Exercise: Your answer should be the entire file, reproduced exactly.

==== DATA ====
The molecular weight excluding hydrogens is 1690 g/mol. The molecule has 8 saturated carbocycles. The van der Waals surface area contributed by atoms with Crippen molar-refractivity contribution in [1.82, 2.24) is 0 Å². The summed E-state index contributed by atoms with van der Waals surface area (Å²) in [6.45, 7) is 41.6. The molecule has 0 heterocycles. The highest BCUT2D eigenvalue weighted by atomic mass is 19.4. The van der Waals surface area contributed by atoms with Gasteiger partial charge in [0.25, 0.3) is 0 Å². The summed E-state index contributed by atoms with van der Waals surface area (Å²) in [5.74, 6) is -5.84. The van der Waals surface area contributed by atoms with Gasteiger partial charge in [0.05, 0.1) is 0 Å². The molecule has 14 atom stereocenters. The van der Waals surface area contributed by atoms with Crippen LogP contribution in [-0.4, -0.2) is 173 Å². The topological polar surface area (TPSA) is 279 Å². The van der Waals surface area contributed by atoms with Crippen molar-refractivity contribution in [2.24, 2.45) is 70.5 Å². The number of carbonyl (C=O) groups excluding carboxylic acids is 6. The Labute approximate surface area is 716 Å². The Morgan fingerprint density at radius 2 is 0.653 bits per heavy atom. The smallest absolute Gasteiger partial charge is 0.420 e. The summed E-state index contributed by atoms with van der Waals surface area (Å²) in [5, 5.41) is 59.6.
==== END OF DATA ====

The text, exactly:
The molecular weight excluding hydrogens is 1690 g/mol. The molecule has 8 saturated carbocycles. The van der Waals surface area contributed by atoms with Crippen molar-refractivity contribution in [1.82, 2.24) is 0 Å². The summed E-state index contributed by atoms with van der Waals surface area (Å²) in [6.45, 7) is 41.6. The molecule has 0 heterocycles. The highest BCUT2D eigenvalue weighted by atomic mass is 19.4. The van der Waals surface area contributed by atoms with Gasteiger partial charge in [0.25, 0.3) is 0 Å². The summed E-state index contributed by atoms with van der Waals surface area (Å²) in [5.74, 6) is -5.84. The van der Waals surface area contributed by atoms with Gasteiger partial charge in [0.05, 0.1) is 0 Å². The molecule has 14 atom stereocenters. The van der Waals surface area contributed by atoms with Crippen LogP contribution in [-0.4, -0.2) is 173 Å². The topological polar surface area (TPSA) is 279 Å². The van der Waals surface area contributed by atoms with Crippen molar-refractivity contribution in [2.24, 2.45) is 70.5 Å². The number of carbonyl (C=O) groups excluding carboxylic acids is 6. The Labute approximate surface area is 716 Å². The Morgan fingerprint density at radius 2 is 0.653 bits per heavy atom. The smallest absolute Gasteiger partial charge is 0.420 e. The summed E-state index contributed by atoms with van der Waals surface area (Å²) in [5, 5.41) is 59.6.